eStarling offers the Impact7 (7″, 480 X 234 pixels) and Impact8 (8″, 800 X 600 pixels), a pair of WiFi-enabled digital photo frames. They’re easy to use, functional, and nice to look at. They include a remote control, and each frame gets its own email address to which you can email photos. You can also easily subscribe to RSS feeds of photos (your own, or any public feed). Read on for the whole review.
Both frames are functionally identical, as far as I could tell. The Impact8 offers substantially more pixels, though, so I’d strongly recommend that you consider it over the Impact7. Once set up, I didn’t have a need to use the remote control on either unit, so just tuck it into the recessed portion of the stand arm to keep it out of your way.
You can use removable media in these frames, but the real value comes when the frames use a WiFi connection to get photos from the Internet. When you first turn on the frame, you’re walked through connecting to your WiFi network. My network is open, so it was no challenge at all to connect. After that, the screen displays a registration number, which you need to type into the SeeFrame.com website. Click the big “Activate Your New Frame” button as shown below.
Both the Impact7 and the Impact8 come with a remote control, so I selected that option from the next screen.
Type in the 14-digit registration number to activate your frame.
Finally, create a user ID for yourself to use to control your frame. I found it mildly annoying that I couldn’t use the same account to manage both frames, but I suspect that’s not going to be a common use case. I created an account for each frame — it’s not like it was hard.
Now you’re all set, and can start sending photos to your frame!
The SeeFrame site provides a pretty handsome selection of pre-defined RSS feeds from which to choose, most of which pull from Flickr. I found the “Birds” and the “Urban Landscapes” feeds to make a nice combination, and have left it running on the Impact7 for several days, enjoying the beauty of random photos.
You can connect to an account on a number of social networking sites. Flickr was easy, in which case you get a constant stream of updated photos from your contacts. You can hit Facebook, PhotoBucket, Picasa and, interestingly enough, Twitter. That’s right: you can read your friends’ tweets on your digital photo frame.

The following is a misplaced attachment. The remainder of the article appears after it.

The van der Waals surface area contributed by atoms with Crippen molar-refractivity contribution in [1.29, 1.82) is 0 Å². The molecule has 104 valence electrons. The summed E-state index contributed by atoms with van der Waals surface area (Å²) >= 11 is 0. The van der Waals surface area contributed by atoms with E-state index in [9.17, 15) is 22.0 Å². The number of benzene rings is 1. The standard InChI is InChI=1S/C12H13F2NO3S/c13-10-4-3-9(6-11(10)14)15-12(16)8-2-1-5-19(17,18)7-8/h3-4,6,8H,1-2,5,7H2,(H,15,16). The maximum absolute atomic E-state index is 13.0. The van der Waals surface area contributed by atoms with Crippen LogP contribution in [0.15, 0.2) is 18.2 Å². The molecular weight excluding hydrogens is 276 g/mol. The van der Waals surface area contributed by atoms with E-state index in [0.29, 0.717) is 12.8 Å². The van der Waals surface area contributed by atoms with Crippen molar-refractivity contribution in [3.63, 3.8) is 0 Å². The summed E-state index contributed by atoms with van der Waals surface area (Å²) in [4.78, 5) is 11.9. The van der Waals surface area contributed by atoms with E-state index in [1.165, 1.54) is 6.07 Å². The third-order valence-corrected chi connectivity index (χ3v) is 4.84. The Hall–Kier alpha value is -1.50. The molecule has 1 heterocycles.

The images are really crisp, and the default settings cycle through images at a comfortable pace — not too fast and not too slow. I subscribed to my Flickr feed with no trouble, and enjoyed reliving my recent trip to Barcelona again and again.
As mentioned in the teaser, each frame gets its own email address, to which you can email photos. One nice feature of the SeeFrame web site is that you can set email filters, so that only approved senders can display photos on your frame. This is a good way to prevent jokers from sending tubgirl to the frame in your parents’ living room.
You can use the SeeFrame site to set up group frames, which “allows multiple frames to share the same email address. All uploaded photos and photos sent to the group address … will be sent to all of the members in the group.” Or you can set up a virtual frame, which allows other people to see the photos being displayed on your frame. This is done through either an RSS feed or a downloadable application. I suppose you could use this to duplicate the “group frame” functionality, such that you’d subscribe one frame to the feed of another frame; but you could also use this in a variety of other creative ways.
Surprisingly, the eStarling frames run a web server listening on port 80. It reports itself as the Micro-Web server running on Oasis Firmware. I didn’t spend very long poking around, but I suppose an enterprising hacker will quickly port Doom onto these things.
Bottom line: a great digital photo frame. This is definitely one I’d buy for myself.